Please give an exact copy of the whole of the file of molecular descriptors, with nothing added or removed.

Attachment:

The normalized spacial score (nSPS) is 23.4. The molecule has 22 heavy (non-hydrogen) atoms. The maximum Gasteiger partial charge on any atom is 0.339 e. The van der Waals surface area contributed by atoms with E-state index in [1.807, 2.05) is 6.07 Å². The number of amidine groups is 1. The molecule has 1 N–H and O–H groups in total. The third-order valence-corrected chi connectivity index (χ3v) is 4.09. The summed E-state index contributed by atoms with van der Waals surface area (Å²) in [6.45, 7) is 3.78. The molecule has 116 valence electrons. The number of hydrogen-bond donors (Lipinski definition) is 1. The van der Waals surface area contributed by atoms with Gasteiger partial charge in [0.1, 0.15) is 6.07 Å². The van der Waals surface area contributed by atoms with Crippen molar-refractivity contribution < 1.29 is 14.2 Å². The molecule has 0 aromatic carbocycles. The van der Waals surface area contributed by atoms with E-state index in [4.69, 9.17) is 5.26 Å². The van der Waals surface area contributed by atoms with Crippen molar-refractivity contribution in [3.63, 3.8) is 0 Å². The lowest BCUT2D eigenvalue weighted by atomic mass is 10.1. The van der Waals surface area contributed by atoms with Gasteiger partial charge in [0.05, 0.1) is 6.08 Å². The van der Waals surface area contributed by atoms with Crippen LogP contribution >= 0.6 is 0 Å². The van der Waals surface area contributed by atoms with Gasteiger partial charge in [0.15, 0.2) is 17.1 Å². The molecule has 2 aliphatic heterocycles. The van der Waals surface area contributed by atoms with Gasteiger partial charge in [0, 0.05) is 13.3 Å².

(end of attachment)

The normalized spacial score (nSPS) is 23.4. The molecule has 22 heavy (non-hydrogen) atoms. The maximum Gasteiger partial charge on any atom is 0.339 e. The van der Waals surface area contributed by atoms with E-state index in [1.807, 2.05) is 6.07 Å². The number of amidine groups is 1. The molecule has 1 N–H and O–H groups in total. The third-order valence-corrected chi connectivity index (χ3v) is 4.09. The summed E-state index contributed by atoms with van der Waals surface area (Å²) in [6.45, 7) is 3.78. The molecule has 116 valence electrons. The number of hydrogen-bond donors (Lipinski definition) is 1. The van der Waals surface area contributed by atoms with Gasteiger partial charge in [0.1, 0.15) is 6.07 Å². The van der Waals surface area contributed by atoms with Crippen molar-refractivity contribution < 1.29 is 14.2 Å². The molecule has 0 aromatic carbocycles. The van der Waals surface area contributed by atoms with E-state index in [4.69, 9.17) is 5.26 Å². The van der Waals surface area contributed by atoms with Crippen molar-refractivity contribution in [3.63, 3.8) is 0 Å². The lowest BCUT2D eigenvalue weighted by atomic mass is 10.1. The van der Waals surface area contributed by atoms with Gasteiger partial charge in [0.05, 0.1) is 6.08 Å². The van der Waals surface area contributed by atoms with Crippen LogP contribution >= 0.6 is 0 Å². The van der Waals surface area contributed by atoms with Gasteiger partial charge in [0.15, 0.2) is 17.1 Å². The molecule has 2 aliphatic heterocycles. The van der Waals surface area contributed by atoms with Gasteiger partial charge in [0, 0.05) is 13.3 Å².